Poplars Resort Will Make You Feel Like a Kid Again

The rooms at Poplars Resort in Newboro feature keyless entry. In fact, they feature lockless entry; something that co-owner Becky Thompson delights in pointing out. Doors don’t need locks in a kid’s summertime memory, and that’s what this place feels like whether you’re a kid or not. Becky and her husband Dave purchased the property from Becky’s parents last year and are in the process of lovingly restoring this step-back-in-time gem of living nostalgia. Becky can’t hide her love of the place. Her sunny smile and an impressive knack for remembering names give it away, and with good reason. There’s plenty to love here.

Colonel By, whose crew built a lock station and canal connecting Newboro Lake with the Lower Rideau, founded Newboro in 1829. The village is home to antique houses on huge properties shaded by white pine and willow trees. A recipe of freshly cut grass, hay fields, and summer at the lake scents the air. Poplars Resort was built in the 1920s by American Stephen Bresee as a private camp. Way back when, entertainment was a player piano that still resides in the lodge. There was a croquet course and a stable, a boathouse and various other buildings that have been expanded and moved over the years. It was a place of hospitality for entertaining guests, but the story goes that Mr. Bresee eventually built a log cabin, still there, to have a quiet space all his own while his visitors enjoyed the place.

Poplars changed hands many times over the decades. Becky’s parents, Rick and Joan White, purchased Poplars in 2004 and continued the conservation efforts of what had become a piece of Rideau heritage. The rental fleet was expanded and Rick earned the reputation as a knowledgeable fishing guide whose company is still sought by guests looking for that secret spot. Most regulars make the annual trip up from Pennsylvania where lakes are few and far between.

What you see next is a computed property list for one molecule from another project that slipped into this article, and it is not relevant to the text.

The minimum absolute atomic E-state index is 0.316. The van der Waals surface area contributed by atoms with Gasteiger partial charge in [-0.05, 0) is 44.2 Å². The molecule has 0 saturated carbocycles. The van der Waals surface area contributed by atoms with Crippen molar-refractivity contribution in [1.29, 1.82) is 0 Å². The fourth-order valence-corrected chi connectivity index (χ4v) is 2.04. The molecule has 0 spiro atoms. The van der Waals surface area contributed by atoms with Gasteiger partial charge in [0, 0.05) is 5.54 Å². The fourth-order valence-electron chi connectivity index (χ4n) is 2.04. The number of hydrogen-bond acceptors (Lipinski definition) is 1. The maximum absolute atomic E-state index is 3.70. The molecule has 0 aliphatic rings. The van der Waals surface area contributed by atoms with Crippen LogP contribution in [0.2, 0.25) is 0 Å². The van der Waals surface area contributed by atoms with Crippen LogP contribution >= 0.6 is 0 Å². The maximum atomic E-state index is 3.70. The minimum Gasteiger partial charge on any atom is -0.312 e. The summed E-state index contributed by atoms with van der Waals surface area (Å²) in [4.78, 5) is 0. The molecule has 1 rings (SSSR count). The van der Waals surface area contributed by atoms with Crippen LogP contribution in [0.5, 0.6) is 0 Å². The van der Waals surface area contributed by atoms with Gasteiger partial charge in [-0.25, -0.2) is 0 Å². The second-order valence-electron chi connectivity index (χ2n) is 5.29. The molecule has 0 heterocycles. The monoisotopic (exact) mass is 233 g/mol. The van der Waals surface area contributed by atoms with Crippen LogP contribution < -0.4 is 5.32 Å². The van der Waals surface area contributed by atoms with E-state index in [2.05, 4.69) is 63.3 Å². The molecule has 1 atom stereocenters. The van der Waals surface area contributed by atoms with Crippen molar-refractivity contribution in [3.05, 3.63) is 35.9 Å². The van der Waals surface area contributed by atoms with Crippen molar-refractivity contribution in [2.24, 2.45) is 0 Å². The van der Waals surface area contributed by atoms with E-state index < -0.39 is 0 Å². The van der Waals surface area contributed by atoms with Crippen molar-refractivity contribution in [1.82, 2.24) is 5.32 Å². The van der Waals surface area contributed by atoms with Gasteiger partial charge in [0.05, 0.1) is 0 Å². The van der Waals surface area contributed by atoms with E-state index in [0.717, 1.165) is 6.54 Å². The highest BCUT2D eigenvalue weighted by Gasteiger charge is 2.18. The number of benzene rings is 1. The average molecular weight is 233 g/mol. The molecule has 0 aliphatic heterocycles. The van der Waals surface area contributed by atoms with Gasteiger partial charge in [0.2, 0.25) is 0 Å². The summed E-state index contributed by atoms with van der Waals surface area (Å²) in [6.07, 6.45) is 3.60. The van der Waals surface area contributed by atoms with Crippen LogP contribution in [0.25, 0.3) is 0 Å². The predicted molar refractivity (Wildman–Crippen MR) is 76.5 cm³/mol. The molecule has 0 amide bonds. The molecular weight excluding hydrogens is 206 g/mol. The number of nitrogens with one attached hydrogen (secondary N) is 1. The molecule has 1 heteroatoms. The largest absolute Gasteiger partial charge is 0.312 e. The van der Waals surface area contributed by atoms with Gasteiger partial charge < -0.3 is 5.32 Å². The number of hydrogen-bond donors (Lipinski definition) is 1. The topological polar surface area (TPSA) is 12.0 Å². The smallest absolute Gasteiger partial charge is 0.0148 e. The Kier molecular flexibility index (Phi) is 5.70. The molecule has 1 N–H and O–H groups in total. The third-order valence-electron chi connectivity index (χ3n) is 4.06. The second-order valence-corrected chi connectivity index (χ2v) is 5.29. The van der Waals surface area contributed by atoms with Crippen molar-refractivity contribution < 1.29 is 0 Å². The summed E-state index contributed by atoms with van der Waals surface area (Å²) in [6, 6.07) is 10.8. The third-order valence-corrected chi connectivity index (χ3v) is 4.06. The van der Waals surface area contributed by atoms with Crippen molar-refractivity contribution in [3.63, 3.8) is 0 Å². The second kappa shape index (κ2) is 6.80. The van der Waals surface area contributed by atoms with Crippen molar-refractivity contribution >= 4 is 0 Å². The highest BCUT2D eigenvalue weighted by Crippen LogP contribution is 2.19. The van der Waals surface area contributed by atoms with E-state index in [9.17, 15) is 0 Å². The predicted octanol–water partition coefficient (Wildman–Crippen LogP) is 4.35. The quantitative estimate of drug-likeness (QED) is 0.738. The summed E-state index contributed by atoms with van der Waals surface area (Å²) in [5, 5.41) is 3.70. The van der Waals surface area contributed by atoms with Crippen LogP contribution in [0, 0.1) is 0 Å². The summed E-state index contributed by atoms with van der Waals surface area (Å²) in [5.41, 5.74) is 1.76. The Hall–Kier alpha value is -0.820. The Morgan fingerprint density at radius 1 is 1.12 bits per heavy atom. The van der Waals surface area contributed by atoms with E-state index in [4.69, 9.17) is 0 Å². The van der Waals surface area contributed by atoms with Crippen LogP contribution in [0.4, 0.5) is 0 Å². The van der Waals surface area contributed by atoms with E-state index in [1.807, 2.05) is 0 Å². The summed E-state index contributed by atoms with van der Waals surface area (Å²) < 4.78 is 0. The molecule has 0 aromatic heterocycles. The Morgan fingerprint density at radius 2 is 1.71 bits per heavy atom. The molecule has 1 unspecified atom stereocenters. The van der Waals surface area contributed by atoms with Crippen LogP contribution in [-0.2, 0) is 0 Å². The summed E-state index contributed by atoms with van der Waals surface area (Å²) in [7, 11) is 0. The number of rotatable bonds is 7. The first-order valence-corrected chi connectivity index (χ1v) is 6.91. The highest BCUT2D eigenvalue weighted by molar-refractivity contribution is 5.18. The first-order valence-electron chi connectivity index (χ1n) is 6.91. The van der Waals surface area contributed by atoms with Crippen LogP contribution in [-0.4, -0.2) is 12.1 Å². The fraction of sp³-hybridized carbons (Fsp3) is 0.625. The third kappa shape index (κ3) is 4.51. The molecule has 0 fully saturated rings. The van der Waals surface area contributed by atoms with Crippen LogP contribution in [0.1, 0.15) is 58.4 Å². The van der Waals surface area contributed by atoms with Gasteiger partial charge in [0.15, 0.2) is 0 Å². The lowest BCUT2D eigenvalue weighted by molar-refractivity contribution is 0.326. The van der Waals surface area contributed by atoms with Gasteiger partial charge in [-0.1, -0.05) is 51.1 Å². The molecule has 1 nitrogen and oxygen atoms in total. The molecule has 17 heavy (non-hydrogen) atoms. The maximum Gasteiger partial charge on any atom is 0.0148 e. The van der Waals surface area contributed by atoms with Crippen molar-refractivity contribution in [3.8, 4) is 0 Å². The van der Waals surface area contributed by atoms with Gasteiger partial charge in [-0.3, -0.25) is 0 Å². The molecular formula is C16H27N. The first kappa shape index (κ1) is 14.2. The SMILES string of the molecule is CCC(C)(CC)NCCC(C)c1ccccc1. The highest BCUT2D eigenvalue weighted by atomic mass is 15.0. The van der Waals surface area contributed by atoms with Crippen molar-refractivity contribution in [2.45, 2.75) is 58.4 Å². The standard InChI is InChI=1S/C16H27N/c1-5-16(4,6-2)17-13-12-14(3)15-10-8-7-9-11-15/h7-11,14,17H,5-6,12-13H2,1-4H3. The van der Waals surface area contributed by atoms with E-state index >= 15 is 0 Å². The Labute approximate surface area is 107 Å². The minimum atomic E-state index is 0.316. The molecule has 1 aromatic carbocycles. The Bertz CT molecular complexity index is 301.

Poplars Resort provides rental boats fully equipped and gassed up for those who don’t trailer their own. The day begins at nautical twilight when the sun is just a hint below the horizon and a few land features are becoming visible. The intrepid early risers tiptoe their way along the docks and motor off to their favourite spots somewhere in the cluster of five lakes adjoining Newboro by narrow channels: Indian, Clear, Benson, Mosquito, and Loon. Mosquito is shallow but the rest dip down to 100 feet or more. The waters are known for smallmouth and largemouth bass, splake and bluegill, and there’s a cleaning station at Poplars’ dock for the big ones that didn’t get away.

A movie art director could not have done a better job on the main lodge. There are the requisite mounted fish, board games, comfy chairs on a screen porch, and wall plaques with funny sayings about old fishermen and their drooping rods. There are cabins and chalet rooms, and an American plan of three squares a day makes the whole experience even simpler. Bonnie Smith’s 38 years in Poplars’ kitchen guarantees everything is quick, perfect, and delicious. Breakfast has the usual selections. Lunch (bagged for the boat upon request) and dinner will remind you of your mum’s classic cottage meals that came with two choices: “Take it or leave it”, meaning a fixed menu with special accommodations possible. Evenings are tranquil and so quiet at dusk that you can relax in your room and listen to the kids from across the lawn enjoying the pool table in the lodge.

Places like Poplars are disappearing along the Rideau, making them all the more precious in a world of virtual experiences. Lucky for us, Becky and Dave are devoted to preserving the peace of a classic Canadian fishing lodge. It may be just what a noisy world with too many choices needs. You’ll find everything you need to book your stay at www.poplarsresort.com.